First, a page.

Indonesia to finalise joint patrol plan in South China Sea with Malaysia, Philippines

Indonesia's Coordinating Minister for Political, Legal and Security Affairs Luhut Pandjaitan says more needs to be done to deter piracy. PHOTO: REUTERS

Indonesia, Malaysia and the Philippines are expected to finalise plans for joint patrols in piracy-prone areas in the South China Sea at a trilateral meeting in Yogyakarta on Thursday (May 5).

The gathering of foreign ministers and armed forces chiefs from the three countries comes after recent kidnappings in the waters off southern Philippines and north of Borneo, where Indonesia shares a border with Malaysia.

The officials will first call on President Joko Widodo at the Gedung Agung presidential palace in the city, before meeting to discuss how they can cooperate to further enhance security in the region.

In the past five weeks, 14 Indonesian and four Malaysian seamen were abducted from their boats by gunmen believed to have ties with the Abu Sayyaf terrorist group.

Ten Indonesians seized at the end of March were released on May 1 and have since returned home.

Indonesia's Coordinating Minister for Political, Legal and Security Affairs Luhut Pandjaitan had said that more needs to be done to deter piracy before the kidnappings become a booming business as it has evolved into in Somalia.

Experts say the joint patrols may take the form of the successful Malacca Straits Patrol (MSP), which was established on April 21, 2006, by the navies of Singapore, Indonesia, Thailand and Malaysia.

The MSP is a set of cooperative measures made up of the Malacca Strait Sea Patrol (MSSP); "Eyes in the Sky" aerial patrols; and the MSP Intelligence Exchange Group.

The navy chiefs of Indonesia, Singapore and Thailand as well as Malaysia's deputy chief of navy had gathered at Singapore's Changi Naval Base on April 21 to commemorate the MSP's 10th anniversary.

The MSSP has been successful in tackling piracy in South-east Asia, significantly reducing the number of piracy attacks in the busy sea lane, two experts from the University of Indonesia (UI) told The Jakarta Post on May 3.

"Notwithstanding the success of the joint patrol in the Malacca Strait as a lesson learned, a joint patrol in the sea off Kalimantan would be a challenging task with different factors to take into account,"said Mr Christian Guntur Lebang and Mr Muhamad Arif from UI.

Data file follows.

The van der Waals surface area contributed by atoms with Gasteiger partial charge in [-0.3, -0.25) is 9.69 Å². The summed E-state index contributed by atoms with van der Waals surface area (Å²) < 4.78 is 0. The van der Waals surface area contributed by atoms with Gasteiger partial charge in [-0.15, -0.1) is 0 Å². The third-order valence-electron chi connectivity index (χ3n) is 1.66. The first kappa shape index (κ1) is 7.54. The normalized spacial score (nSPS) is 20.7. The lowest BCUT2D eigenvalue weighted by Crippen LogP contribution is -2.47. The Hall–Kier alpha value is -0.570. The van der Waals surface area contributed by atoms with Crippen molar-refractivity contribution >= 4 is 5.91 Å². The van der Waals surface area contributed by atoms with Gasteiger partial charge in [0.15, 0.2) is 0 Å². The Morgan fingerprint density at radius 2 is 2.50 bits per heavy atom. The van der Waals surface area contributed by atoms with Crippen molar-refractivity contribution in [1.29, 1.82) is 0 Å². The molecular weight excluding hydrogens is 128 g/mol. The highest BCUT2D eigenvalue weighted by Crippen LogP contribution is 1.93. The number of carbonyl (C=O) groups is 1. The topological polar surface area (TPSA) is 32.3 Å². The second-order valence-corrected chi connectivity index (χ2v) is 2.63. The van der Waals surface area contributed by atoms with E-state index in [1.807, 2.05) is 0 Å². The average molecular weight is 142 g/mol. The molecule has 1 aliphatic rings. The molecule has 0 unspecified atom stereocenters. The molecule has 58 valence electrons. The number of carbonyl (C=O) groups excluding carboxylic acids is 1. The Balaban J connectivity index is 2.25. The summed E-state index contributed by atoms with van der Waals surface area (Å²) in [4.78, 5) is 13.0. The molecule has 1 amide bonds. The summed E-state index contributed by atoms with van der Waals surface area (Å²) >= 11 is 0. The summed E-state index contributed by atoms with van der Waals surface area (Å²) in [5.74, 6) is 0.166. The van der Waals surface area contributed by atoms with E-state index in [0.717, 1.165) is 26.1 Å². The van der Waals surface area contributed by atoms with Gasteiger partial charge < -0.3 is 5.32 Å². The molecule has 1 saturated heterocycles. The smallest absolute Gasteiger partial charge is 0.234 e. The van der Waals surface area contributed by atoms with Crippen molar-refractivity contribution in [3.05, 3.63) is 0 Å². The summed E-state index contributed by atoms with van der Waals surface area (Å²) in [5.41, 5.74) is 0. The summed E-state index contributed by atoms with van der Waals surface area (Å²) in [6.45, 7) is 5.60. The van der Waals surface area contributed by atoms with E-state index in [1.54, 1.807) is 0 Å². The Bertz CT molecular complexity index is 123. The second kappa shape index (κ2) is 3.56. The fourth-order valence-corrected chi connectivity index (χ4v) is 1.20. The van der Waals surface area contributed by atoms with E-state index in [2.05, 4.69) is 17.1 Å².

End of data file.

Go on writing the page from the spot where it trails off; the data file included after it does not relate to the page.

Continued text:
Indonesian Foreign Minister Retno Marsudi did not rule out the possibility of turning to a model similar to the MSSP, but she added that any cooperation among the three countries must be agreed on without any of them sacrificing their sovereignty.

"Negotiations will go on until we find a common understanding and are able to conduct joint operations," she said on Wednesday.

Philippine Foreign Secretary Jose Rene Almendras said after calling on Ms Retno he was grateful that his Indonesian counterpart and President Joko had initiated the trilateral meeting.

"We are here, contrary to reports that the Philippines is not supportive of the proposed coordinated patrols and coordinated activities and information sharing," he said at a press conference at the Foreign Affairs Ministry in Jakarta.

"Our presence here is testament that we, the Philippines, are very very interested in coming up and participating in the discussions so that agreements can happen."

He added that the release of the 10 Indonesian seamen was "very meaningful" to the Philippines.

"We are very pleased and happy that it has happened but I must say that the Indonesian people must acknowledge the fact that the Indonesian government did its very best to get them released. Their efforts, their initiatives, which we work with them on, have resulted in the (release) and we hope the release of the rest of the hostages will also happen."

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